Paige Fraser's Guide to Getting Better Feet

June 15, 2017

Growing up in ballet classes, Visceral Dance Chicago’s Paige Fraser realized that she would have to work hard to improve her feet. “I didn’t have the facility that a lot of dancers are born with,” says Fraser, one of our 2017 25 to Watch. “I had to learn how to make it work for me.”

Some of her teachers’ old-school advice—like putting your feet under the couch to stretch them—didn’t work for Fraser, and aren’t exactly recommended by experts today. But as she got older and began attending summer intensives, she received more sound guidance on how to improve her feet, and started developing a routine that still serves her today.

“You don’t have to have amazing feet to be a dancer,” says Fraser. “I want to encourage dancers that that’s not what it’s all about.” It’s about using what you have.

1. Visualize Your Dream Feet

As a student, Fraser carefully watched the dancers whose feet she wanted to emulate, noticing how they articulated through their shoes. She still uses this technique as a professional: “I visualize what the picture should be when I’m doing an arabesque,” she says. “You can learn to shape your feet if you’re in tune with your body.”

2. Use the Front of Your Foot

“Often when you don’t have flexible feet, you crunch in the achilles tendon,” says Fraser. “I had to learn not to over-engage the back of my ankle when I tendu, because that can develop into tendonitis, which I was dealing with. When I started thinking about pointing from the front of the foot and not the back, the pain I was experiencing stopped.”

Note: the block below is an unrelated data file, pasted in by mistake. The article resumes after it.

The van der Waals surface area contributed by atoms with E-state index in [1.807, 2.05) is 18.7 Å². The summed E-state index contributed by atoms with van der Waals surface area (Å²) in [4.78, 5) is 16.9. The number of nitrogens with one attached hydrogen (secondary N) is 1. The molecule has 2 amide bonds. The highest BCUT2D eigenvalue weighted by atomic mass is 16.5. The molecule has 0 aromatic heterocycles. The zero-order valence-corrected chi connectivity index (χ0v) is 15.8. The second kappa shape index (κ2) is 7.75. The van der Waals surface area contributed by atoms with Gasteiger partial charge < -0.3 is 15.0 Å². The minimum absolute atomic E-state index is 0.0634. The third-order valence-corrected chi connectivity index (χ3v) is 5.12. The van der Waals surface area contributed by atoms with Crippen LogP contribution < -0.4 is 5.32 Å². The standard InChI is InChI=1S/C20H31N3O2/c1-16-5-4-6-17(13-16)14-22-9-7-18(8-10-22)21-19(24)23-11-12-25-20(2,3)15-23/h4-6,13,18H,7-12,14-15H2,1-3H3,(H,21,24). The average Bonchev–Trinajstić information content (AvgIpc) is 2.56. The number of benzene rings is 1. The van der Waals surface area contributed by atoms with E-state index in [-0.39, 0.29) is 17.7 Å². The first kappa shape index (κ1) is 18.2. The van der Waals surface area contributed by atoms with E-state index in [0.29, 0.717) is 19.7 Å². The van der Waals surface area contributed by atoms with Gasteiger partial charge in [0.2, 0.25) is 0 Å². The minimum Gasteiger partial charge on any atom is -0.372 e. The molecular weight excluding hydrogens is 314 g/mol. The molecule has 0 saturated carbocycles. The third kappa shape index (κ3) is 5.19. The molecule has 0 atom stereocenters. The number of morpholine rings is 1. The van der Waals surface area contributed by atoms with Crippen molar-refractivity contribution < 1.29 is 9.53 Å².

Pratt + Kreidich Photography, Courtesy Fraser

3. Keep Up With Pointework

Even though Fraser doesn’t perform on pointe with Visceral Dance Chicago, she keeps up with it so she can land extra gigs—and keep her feet and ankles strong. “Learning how to get over my box helped elongate the front of my foot,” she says. She aims for taking class on pointe once or twice a week, and gets private coaching when preparing for a performance where she’ll be on pointe. “Even if you don’t want to be a ballerina, it creates that leg strength,” she says.

4. Stretch & Strengthen Every Day

Fraser’s routine includes:

  • Doming, for arch strength, which involves scrunching the bottom of your foot as if you’re trying to pick up a pebble
  • Slow relevés and tendus
  • TheraBand exercises
  • Massaging her arch with a lacrosse ball
  • Having friends gently stretch her feet (Students, have a teacher do this first so you know what it should feel like.)